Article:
How did Germany run low on potentially life-saving HIV medication?

This electron microscope image made available by the U.S. National Institutes of Health shows a human T cell, in blue, under attack by HIV, in yellow, the virus that causes AI
This electron microscope image made available by the U.S. National Institutes of Health shows a human T cell, in blue, under attack by HIV, in yellow, the virus that causes AI Copyright Seth Pincus, Elizabeth Fischer, Austin Athman/AP
Copyright Seth Pincus, Elizabeth Fischer, Austin Athman/AP
By Tamsin Paternoster
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There was a warning of a shortage of pre-exposure prophylaxis, or PrEP, as early as October before authorities said they were intervening in January.


Ryan, a 28-year-old who lives in Berlin, first realised his prescription of PrEP was running low when his doctor advised him to space out his dosage.

"I took steps to reduce the number of pills I take, four rather than seven on the advice of my physician. I also have two emergency bottles of PrEP that a friend gave me," he said.

Ryan says some of his friends were also changing doses of medication.

PrEP is a potentially life-saving medicine that offers protection against contracting human immunodeficiency virus (HIV) and consists of drugs used for treating those who have HIV as well.

According to the Robert Koch Institute, about 32,000 people in Germany take PrEP.

For those who rely heavily on PrEP, spacing out medication can be risky as it doesn’t provide the same level of protection.

Ryan says it was inspiring to see other people help each other by sharing medication, but also brought a certain amount of distrust towards a healthcare system that failed to safeguard against a months-long shortage.

Ignored warnings

Dagnae, an association of HIV specialists, say that around 90 per cent of Germany’s surgeries and pharmacies had been impacted by shortages of PrEP.

Shortages of the drug, which were announced as early as October by Dagnae, dragged on for months.

Deutsche Aidshilfe, an umbrella organisation that represents the interests of people living with HIV/AIDS, said that it announced in November that the country was facing serious supply problems, citing various pharmacies in Germany.

They say a pharmacy in Cologne was told by manufacturers of the drug that supplies wouldn’t be available until the end of January.

Despite the warning, Germany’s Health Ministry only declared that they were starting to work to relieve the shortage on January 25th, 2024. But shortages were still reported in some places as late as March. 

According to Dagnae, the lack of PrEP during these months  caused "devastating impacts on patient care" and led to uncertainty about prescription practices, drug risks and compliance with generic drug quotas.

Germany's Health Ministry did not immediately respond to a request for comment.

A medication bottleneck

Daniel Sander, a representative from Dagnae, told Euronews Health that a variety of factors likely contributed to the shortage of PrEP.

One possible reason was that the allowable threshold for CMIC, an impurity found in PrEP's active ingredient, was lowered in Europe last year according to guidelines published by the World Health Organization.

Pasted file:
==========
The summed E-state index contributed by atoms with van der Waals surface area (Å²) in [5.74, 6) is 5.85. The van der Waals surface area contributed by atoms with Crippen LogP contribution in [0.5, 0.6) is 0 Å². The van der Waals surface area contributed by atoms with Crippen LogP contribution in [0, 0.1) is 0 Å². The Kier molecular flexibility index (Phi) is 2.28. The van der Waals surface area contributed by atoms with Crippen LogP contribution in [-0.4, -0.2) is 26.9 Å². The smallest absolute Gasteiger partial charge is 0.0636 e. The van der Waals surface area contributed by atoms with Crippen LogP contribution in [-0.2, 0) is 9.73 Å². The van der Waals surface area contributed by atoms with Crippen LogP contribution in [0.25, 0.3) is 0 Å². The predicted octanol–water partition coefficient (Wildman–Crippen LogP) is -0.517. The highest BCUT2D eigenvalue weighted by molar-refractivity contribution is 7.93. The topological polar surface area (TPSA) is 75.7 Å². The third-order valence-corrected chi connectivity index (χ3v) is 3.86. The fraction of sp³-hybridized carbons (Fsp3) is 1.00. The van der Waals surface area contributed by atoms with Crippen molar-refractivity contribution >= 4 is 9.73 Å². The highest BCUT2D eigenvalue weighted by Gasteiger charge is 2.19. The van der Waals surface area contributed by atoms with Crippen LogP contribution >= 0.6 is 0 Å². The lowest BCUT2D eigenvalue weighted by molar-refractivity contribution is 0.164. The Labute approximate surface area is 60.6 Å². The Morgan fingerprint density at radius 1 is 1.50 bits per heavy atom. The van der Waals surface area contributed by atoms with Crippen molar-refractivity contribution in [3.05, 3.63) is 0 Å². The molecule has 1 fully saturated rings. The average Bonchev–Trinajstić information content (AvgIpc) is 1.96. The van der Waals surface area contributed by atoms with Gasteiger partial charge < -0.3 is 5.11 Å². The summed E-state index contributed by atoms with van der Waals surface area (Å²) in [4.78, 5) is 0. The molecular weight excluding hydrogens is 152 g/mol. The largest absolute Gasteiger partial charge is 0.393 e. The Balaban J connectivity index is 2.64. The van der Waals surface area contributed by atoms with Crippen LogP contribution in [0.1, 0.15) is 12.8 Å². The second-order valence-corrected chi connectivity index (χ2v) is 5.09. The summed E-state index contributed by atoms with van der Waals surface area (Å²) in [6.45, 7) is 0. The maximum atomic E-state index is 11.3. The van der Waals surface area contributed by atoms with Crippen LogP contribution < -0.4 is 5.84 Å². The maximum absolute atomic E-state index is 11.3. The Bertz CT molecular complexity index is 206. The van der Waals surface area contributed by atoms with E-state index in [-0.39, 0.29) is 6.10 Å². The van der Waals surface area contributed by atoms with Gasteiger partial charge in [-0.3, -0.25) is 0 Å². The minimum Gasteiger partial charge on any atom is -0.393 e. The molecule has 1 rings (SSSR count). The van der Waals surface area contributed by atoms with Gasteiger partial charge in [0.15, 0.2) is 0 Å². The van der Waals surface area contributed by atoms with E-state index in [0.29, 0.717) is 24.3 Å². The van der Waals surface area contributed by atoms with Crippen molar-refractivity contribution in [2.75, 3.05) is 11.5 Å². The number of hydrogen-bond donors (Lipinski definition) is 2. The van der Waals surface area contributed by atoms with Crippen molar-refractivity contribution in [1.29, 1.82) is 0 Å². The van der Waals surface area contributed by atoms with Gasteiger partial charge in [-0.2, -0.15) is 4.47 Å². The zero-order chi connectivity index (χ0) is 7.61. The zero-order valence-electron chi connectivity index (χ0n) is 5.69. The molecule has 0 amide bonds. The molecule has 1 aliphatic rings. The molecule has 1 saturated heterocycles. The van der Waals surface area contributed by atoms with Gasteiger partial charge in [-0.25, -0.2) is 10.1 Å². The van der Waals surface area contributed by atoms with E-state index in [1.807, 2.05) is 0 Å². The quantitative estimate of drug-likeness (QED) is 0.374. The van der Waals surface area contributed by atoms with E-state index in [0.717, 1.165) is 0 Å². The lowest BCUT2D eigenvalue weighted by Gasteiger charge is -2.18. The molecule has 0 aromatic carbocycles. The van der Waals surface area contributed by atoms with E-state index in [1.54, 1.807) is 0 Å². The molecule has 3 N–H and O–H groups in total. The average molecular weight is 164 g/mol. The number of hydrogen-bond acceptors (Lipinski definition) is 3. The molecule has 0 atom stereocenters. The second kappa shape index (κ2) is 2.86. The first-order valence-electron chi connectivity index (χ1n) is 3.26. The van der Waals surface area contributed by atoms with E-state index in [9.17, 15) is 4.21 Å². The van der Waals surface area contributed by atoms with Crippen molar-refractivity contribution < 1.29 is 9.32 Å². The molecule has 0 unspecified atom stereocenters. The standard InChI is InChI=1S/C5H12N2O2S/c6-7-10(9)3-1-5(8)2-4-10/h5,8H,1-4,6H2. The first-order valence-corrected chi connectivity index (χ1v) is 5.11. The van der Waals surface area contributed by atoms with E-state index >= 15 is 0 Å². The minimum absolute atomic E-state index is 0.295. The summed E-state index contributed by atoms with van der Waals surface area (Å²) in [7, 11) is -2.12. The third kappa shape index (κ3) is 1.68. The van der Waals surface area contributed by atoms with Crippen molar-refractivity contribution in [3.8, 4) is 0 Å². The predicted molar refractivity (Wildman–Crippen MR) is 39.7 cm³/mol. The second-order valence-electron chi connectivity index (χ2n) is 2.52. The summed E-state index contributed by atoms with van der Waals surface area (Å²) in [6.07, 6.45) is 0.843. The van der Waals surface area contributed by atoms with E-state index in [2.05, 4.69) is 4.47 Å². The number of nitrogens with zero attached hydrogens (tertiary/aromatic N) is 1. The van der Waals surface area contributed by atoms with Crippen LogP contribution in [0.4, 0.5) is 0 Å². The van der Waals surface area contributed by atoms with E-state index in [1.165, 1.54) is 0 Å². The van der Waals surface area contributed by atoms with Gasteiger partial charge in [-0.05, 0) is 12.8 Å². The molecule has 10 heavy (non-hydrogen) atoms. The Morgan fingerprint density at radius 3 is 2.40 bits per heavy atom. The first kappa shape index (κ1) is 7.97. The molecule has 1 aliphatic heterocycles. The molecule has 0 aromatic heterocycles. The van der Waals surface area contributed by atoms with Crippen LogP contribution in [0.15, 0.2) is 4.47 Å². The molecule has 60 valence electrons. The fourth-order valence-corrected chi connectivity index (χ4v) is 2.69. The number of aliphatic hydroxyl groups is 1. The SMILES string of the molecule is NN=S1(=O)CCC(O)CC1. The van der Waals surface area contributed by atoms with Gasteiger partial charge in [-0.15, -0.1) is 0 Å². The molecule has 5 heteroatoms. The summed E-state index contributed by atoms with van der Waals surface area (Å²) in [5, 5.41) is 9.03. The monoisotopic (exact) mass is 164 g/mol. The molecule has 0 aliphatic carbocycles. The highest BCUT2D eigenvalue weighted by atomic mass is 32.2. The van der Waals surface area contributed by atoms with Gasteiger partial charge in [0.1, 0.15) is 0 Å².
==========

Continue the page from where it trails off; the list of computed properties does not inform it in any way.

As a result, fewer suppliers were able to ship Emtricitabine and Tenofovir-based medicines to Europe.

In Germany’s case, the shortage may have been exacerbated by the way the healthcare system purchases drugs.


Sander says that when PrEP medication became available to patients covered by German state healthcare insurance, only the companies supplying the cheapest form of PrEP were able to have contracts with German healthcare insurers.

A man in front of a symbolic Aids-ribbon made of grave lights after an anti aids demonstration in Berlin, Germany, Nov. 30, 2006.
A man in front of a symbolic Aids-ribbon made of grave lights after an anti aids demonstration in Berlin, Germany, Nov. 30, 2006.MICHAEL SOHN/AP Photo, File

The consequence is that the market for PrEP in Germany had relatively few drugs. When the availability of those drugs suddenly decreased, it created a bottleneck in supply. 

"The issue with PrEP is that if you can't supply this exact mix of tenofovir and emtricitabine that was covered by health insurance, there is no alternative," Sander said.

"Once we had the shortage you were helpless because we could tell people we didn't have it, and you can't take anything else unless they could pay for it themselves". 

According to Sander, the fact that drugs are often produced outside of Europe also meant that it was difficult to find out what was unavailable and why.


'Must not happen again'

Ben, a 31-year-old who also lives in Germany and takes PrEP, said stocks of the medication returned to the shelves under a different brand, following the push from authorities in late January.

AIDS prevention organisations in Germany have highlighted that there should be a push to ensure the situation does not happen again.

"The fact that a vital HIV drug is no longer available for a long period of time must not happen again," said Sylvia Urban from the board of German Aidshilfe.

"Prevention has been damaged, many people have been unsettled and exposed to risks. Now politicians have to secure long-term supply and regain trust".

Sander added: "Luckily, we are now in a situation that is apparently going better. But I do not or I haven't yet seen any significant systemic changes that will ensure that this won't happen again. So all of us are still very, very, very cautious of how the situation will unfold in the future".


Dagnae has reported that the situation was the most acute in Germany, but other countries were not immune to the shortage with organisations in Sweden, Belgium, and Spain also claiming that some manufacturers were not delivering.

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